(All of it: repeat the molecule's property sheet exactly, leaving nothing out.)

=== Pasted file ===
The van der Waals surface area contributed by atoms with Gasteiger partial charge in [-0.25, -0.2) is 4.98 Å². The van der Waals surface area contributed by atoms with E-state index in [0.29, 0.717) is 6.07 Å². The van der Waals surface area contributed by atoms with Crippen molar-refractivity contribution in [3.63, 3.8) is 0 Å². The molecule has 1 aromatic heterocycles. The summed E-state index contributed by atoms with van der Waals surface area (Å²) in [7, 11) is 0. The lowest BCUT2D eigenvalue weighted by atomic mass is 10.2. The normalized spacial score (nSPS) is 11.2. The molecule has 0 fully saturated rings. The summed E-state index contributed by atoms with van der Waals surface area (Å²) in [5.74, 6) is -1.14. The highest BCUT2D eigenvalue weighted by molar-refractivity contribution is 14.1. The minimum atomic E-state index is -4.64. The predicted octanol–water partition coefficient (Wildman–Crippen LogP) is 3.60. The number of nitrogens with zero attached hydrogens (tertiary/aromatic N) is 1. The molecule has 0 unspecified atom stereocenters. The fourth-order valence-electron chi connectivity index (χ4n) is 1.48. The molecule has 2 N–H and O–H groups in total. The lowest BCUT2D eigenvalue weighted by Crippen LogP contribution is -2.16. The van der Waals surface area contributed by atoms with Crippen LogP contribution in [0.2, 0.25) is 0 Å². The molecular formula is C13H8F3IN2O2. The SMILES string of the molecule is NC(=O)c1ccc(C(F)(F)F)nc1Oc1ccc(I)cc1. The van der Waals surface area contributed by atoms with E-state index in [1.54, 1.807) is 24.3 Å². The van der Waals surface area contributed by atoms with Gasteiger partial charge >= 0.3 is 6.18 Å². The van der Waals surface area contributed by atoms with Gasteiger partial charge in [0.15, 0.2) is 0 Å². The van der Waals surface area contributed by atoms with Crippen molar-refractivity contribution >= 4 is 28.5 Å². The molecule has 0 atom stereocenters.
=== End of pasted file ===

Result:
The van der Waals surface area contributed by atoms with Gasteiger partial charge in [-0.25, -0.2) is 4.98 Å². The van der Waals surface area contributed by atoms with E-state index in [0.29, 0.717) is 6.07 Å². The van der Waals surface area contributed by atoms with Crippen molar-refractivity contribution in [3.63, 3.8) is 0 Å². The molecule has 1 aromatic heterocycles. The summed E-state index contributed by atoms with van der Waals surface area (Å²) in [7, 11) is 0. The lowest BCUT2D eigenvalue weighted by atomic mass is 10.2. The normalized spacial score (nSPS) is 11.2. The molecule has 0 fully saturated rings. The summed E-state index contributed by atoms with van der Waals surface area (Å²) in [5.74, 6) is -1.14. The highest BCUT2D eigenvalue weighted by molar-refractivity contribution is 14.1. The minimum atomic E-state index is -4.64. The predicted octanol–water partition coefficient (Wildman–Crippen LogP) is 3.60. The number of nitrogens with zero attached hydrogens (tertiary/aromatic N) is 1. The molecule has 0 unspecified atom stereocenters. The fourth-order valence-electron chi connectivity index (χ4n) is 1.48. The molecule has 2 N–H and O–H groups in total. The lowest BCUT2D eigenvalue weighted by Crippen LogP contribution is -2.16. The van der Waals surface area contributed by atoms with Crippen LogP contribution in [0.2, 0.25) is 0 Å². The molecular formula is C13H8F3IN2O2. The SMILES string of the molecule is NC(=O)c1ccc(C(F)(F)F)nc1Oc1ccc(I)cc1. The van der Waals surface area contributed by atoms with E-state index in [1.54, 1.807) is 24.3 Å². The van der Waals surface area contributed by atoms with Gasteiger partial charge >= 0.3 is 6.18 Å². The van der Waals surface area contributed by atoms with Gasteiger partial charge in [0.15, 0.2) is 0 Å². The van der Waals surface area contributed by atoms with Crippen molar-refractivity contribution >= 4 is 28.5 Å². The molecule has 0 atom stereocenters.